World’s oldest ice core? | Polarjournal
In Ong Valley in the Transantarctic Mountains, researchers have recovered what may be the oldest ice core ever discovered. Photo: Jaakko Putkonen

While several teams in East Antarctica are drilling continuous ice cores in search of 1.5 million-year-old ice, another research group in the Transantarctic Mountains has discovered what may be the oldest ice at a relatively shallow depth under a blanket of rock. In a study published in the journal The Cryosphere, the researchers estimate the ice recovered from Ong Valley in the Miller Range to be between three and five million years old.

Drilling projects in search of the oldest ice, with the goal of expanding the planet’s climate record, are being conducted mainly in East Antarctica, where the ice has been deposited layer by layer by precipitation and therefore more cleanly than, for example, in Ong Valley in the Transantarctic Mountains. In East Antarctica, however, the researchers have to drill extremely deep, almost to bedrock, to reach ice that is 1.5 million years old. The oldest ice core from there so far dates back 800,000 years.

In contrast, in the Transantarctic Mountains, which separate East and West Antarctica, the research team recovered an ice core that was only almost ten meters long and filled with sediment. They estimate that this ice, up to five million years old, may be the oldest ever found. The new method for determining the age of the core could pave the way for research on other older ice samples deposited by glaciers. These are much more accessible because they are closer to the surface, making projects much cheaper and faster to implement than deep drilling for continuous ice cores.

The Ong Valley is located in the Miller Range of the Transantarctic Mountains. Map: GoogleEarth

Marie Bergelin, a glacial geologist at the University of North Dakota and lead author of the study, and her colleagues chose Ong Valley as the sampling site because previous estimates suggest the ice buried under glacial debris is more than a million years old. After the glaciers slid into Ong Valley, the surface ice turned to water vapor and a protective blanket of rock material with preserved ice underneath remained.

Climate records from the sediment-filled ice core are probably not as detailed as those from continuous cores, but they could still provide new information.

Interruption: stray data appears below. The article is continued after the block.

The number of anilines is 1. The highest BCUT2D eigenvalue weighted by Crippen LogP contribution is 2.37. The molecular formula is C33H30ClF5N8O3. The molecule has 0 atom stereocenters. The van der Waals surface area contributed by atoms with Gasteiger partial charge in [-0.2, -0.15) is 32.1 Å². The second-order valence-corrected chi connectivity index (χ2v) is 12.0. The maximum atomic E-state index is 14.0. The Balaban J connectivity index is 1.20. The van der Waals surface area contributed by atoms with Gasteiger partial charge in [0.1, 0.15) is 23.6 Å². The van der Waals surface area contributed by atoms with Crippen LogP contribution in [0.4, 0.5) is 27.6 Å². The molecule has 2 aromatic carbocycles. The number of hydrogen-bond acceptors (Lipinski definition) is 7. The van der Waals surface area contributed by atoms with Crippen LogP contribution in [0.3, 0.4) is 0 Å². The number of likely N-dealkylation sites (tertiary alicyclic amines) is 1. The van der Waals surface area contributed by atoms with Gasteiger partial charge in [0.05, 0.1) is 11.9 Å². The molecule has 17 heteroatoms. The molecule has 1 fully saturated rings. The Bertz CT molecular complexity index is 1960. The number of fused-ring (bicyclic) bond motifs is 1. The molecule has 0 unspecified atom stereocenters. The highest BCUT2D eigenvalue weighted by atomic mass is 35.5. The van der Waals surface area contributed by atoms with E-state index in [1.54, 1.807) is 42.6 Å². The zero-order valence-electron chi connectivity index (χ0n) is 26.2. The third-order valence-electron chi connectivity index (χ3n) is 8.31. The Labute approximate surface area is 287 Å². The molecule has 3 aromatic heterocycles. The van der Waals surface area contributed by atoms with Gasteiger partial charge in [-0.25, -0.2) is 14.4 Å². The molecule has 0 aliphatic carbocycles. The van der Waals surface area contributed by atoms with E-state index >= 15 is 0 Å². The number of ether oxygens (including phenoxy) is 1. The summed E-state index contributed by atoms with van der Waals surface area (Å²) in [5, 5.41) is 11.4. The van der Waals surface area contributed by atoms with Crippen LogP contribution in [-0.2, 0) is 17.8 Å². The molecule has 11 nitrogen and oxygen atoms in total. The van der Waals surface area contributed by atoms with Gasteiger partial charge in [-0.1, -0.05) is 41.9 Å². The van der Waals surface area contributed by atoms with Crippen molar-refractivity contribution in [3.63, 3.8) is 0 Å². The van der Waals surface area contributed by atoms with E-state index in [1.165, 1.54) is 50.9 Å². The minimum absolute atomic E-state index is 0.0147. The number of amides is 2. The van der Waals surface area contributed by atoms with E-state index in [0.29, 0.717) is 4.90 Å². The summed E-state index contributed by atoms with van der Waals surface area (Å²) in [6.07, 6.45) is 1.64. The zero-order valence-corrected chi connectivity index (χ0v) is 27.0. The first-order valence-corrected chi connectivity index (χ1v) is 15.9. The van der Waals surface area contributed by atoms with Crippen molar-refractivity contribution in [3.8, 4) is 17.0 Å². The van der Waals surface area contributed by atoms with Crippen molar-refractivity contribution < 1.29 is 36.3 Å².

Aerial view of Ong Valley showing glacial debris of different ages. The cores were taken in the middle part. Photo: Bergelin et al. 2022

The research team collected the cores for the current study during the 2017/2018 field season at a location far from rockfall areas to rule out sample contamination. For age determination, they developed a model for how rare isotopes of beryllium, aluminum and neon accumulate in ice deposits over time. The isotopes are formed when high-energy cosmic rays strike rock material at or near the surface. After comparing the model predictions with the measured isotope profile in the ten-meter ice core, they were able to estimate that part of the ice to a certain depth is about three million years old, making it the world’s oldest ice recovered to date.

Below ten meters, isotope concentrations were much higher than expected, leading the team to conclude that two separate ice masses are layered on top of each other in this part of Ong Valley. The team estimated the older, deeper ice mass to be between 4.3 and 5.1 million years old.

Jaakko Putkonen, a geologist at the University of North Dakota in Grand Forks, works on the sediment-rich ice core. Photo: Marie Bergelin

Other researchers are critical of the results and miss the analysis of carbon isotopes, which could reveal a different age of the ice. In addition, it is questionable whether the model can be applied to ice outside Ong Valley.

Bergelin counters that measuring three isotopes should be sufficient; most studies use only one or two. Moreover, the carbon isotope 14C decays too quickly for dating ice millions of years old. She believes the model can be applied to other Antarctic regions with similar isolated and buried ice masses.

Still, the study sparked excitement about the age of the ice and its importance for future research. Paleoclimatologist Yuzhen Yan says the study provides “very strong evidence that ice cores or ice samples can be preserved for 3 or 4 million years.” This opens up new opportunities for future drilling, Yan said.

But for now, Bergelin and her team are busy analyzing ice from 2.5 to 5 million years ago, when temperatures and carbon dioxide levels were higher than today. Knowledge of this time could also shed light on how the planet is responding to man-made climate change today.

“We have found and dated this ice to be some of the oldest,” Bergelin says. “Now, the future is to look at what we can get out of it.”

Julia Hager, PolarJournal

Link to the study: M. Bergelin, J. Putkonen, G. Balco et al. Cosmogenic nuclide dating of two stacked ice masses: Ong Valley, Antarctica. The Cryosphere, 16, 2793-2817, 2022.

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